Of course, it also became so much easier to rent obscure movie titles, something that I had always previously searched for ways to do since the 1980's. I was always the type who sought out rarities when it came to my hobbies. I can remember being frustrated that local video stores could not carry every VHS title; I certainly understood why, but I always wished the situation could be better. When it came to renting DVD's from Netflix, it seemed like nearly every DVD in print was available from them at one point -- and it was amazing for me to see just how many movies had become commercially available in that medium.

Of course, we know where the story went from there, because Netflix had a large hand in writing it. In 2007, the company launched its streaming service, which now has many competitors. Once again, I absolutely loved this new way of viewing movies and other streamed content. It was like a whole new level of wish fulfillment that I hardly could have dreamed of less than 20 years earlier. But I did not think at the time that streaming Netflix would actually replace its DVD service, because the selection of content available for streaming was far smaller than the wide selection of available DVD's -- something that remained true until the very end. Even with the number of different streaming services available today, there is a frustrating tendency for content to be constantly removed from the services, sometimes when you least expect it. Being able to rent DVD's from Netflix has often been a good way to remedy this inconvenience.

The popularity of Netflix in both departments helped to bring on the demise of in-store video rental chains like Blockbuster, which had already crushed most of the mom-and-pop neighborhood video stores of yore. After Blockbuster finally shut down its rental business -- both in-store and online -- in 2013, I was so glad that Netflix's DVD service continued to exist. I remember being particularly thankful for it several years later in 2020, when the COVID-19 pandemic caused limits to be placed on the things we could do. Apparently there was some interruption to the service then, because my rental history PDF shows an uncommon gap between 3/27/2020 and 5/11/2020. But shortly after that, I was able to rent the very topical 2011 film Contagion. I loved the continuing availability of this service so much that an unrealistic part of me probably thought it would never go away.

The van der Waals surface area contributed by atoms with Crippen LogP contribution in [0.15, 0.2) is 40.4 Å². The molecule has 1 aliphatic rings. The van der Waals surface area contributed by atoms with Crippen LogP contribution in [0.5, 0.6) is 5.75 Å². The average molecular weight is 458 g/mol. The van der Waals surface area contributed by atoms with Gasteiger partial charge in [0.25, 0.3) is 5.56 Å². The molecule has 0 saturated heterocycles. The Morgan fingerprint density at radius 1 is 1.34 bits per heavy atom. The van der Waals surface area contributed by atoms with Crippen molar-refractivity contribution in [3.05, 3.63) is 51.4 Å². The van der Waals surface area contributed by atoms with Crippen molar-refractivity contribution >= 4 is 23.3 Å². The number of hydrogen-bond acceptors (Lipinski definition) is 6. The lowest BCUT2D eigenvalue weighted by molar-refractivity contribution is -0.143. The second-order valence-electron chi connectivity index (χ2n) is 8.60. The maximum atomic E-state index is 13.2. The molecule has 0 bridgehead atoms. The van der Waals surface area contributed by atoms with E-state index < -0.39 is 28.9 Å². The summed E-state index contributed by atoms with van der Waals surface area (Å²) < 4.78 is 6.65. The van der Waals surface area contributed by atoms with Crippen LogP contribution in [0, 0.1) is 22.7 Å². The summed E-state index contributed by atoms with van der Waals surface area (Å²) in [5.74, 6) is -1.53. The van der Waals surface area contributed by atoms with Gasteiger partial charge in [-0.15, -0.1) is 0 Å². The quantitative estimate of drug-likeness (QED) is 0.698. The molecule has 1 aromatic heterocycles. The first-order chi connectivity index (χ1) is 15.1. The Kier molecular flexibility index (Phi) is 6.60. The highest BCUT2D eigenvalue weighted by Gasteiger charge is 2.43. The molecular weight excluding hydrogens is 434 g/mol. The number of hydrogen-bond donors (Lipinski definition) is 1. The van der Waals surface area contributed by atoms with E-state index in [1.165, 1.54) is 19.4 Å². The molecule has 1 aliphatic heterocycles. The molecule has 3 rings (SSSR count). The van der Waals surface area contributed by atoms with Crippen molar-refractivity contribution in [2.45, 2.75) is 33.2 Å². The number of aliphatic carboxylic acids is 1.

But soon after that point, I could see the end coming. In or around 2021, I remember a relative of mine seeing a red Netflix envelope in my house, and saying something like, "Wow! Do they still do that?" Clearly, it was fast becoming a thing of the past.

At its peak, Netflix reportedly had more than 20 million subscribers to its DVD service in 2011. By 2023, the number of subscribers had reportedly fallen to less than one million. I am glad I was one of the people who stayed with it until the end. I hope it will not be difficult in the future to regularly access desired movies and other video content through YouTube and Netflix and other streaming services. However the situation may evolve, I know I am going to miss adding DVD titles to my Netflix queue, and receiving the discs in those red envelopes. I am also going to miss seeing previews for other movies at the beginnings of those discs, which have often helped me discover movies from different time periods which I had previously overlooked.

Netflix says that the final DVD's mailed to subscribers do not need to be returned, although they can optionally be mailed back before October 27th. I plan to keep at least one disc and red envelope as a souvenir. That gives me one more thing to look forward to as I sadly say goodbye to the era of Netflix DVD rentals.